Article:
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What’s The Best Compliment You Can Receive?

Richard Millington
Richard Millington

Founder of FeverBee

Last year, I sent an email to 10 members of a forum-based community who had been named member of the week (MOTW) in the past 6 months.

Can you guess how being a MOTW made the winners feel?

Patronised.

It didn’t feel real. It felt like a “made up thing” (two people used this exact phrase).

We’ve tried to optimise and scale recognition in a really bad way. When you send people a badge, thank them without being specific, and automate messages of gratitude, it does more harm than good.

Imagine giving a digital badge to a professor who published a groundbreaking paper. It would be remarkably condescending. Like the professor most of us over the age of 10 care far more about appreciation and respect.

Recognition is an important competence factor. We can do it much better if we focus less on the recognition of the act and more on making the recipient feel appreciated and respected.

Think of the best compliment you have received recently. Who would it come from? What would it say?

It would probably:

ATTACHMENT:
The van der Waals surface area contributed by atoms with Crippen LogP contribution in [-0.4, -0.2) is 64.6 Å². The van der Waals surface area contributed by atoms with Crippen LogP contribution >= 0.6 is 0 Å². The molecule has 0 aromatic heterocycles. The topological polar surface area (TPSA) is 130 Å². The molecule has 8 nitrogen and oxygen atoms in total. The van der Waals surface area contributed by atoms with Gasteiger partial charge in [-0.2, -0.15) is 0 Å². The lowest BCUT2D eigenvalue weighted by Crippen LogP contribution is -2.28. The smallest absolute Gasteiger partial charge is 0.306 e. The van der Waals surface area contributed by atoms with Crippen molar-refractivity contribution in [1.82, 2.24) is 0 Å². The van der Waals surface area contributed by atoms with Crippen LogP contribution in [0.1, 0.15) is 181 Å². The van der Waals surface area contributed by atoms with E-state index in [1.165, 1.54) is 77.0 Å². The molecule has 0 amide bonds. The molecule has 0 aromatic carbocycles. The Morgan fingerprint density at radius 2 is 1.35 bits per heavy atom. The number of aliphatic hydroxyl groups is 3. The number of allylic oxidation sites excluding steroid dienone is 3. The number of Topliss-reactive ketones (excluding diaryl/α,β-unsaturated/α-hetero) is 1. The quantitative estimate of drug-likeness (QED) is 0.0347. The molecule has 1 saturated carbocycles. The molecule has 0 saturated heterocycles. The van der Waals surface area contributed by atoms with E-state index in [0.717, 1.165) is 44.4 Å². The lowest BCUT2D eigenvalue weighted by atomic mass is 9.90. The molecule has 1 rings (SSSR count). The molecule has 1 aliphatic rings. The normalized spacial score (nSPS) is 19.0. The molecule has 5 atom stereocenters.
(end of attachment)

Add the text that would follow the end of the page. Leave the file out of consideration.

1. Be from someone you respect or who was highly impacted by what you did.
  2. It would acknowledge the amount of work/struggle you put into the object.
  3. It would highly in detail how you helped them.
  4. It would be very personal. One to one, not a mass-announcement.
  5. It would feel sincere – not forced or created to fit a quota.

Yesterday someone explained how Buzzing Communities became the framework for community activities across the organisation. That’s probably the most powerful compliment an author can receive.

It’s powerful because it’s personal and detailed. It’s not a polite “thank you for the book” it’s “this is how your book helped us”. The impact matters far more.

At the moment we’re blowing the recognition factor on points, badges, and content-driven mass-announcements regardless of quality. Respect should come from someone we respect. Appreciation should include clear details how it helped them. We shouldn’t recognise people to fill slots in a content calendar. Mass announcements and automated messages help no-one.

I can’t remember many compliments made in a big, public, announcement. I rarely forget the private, meaningful, messages from people I respect.

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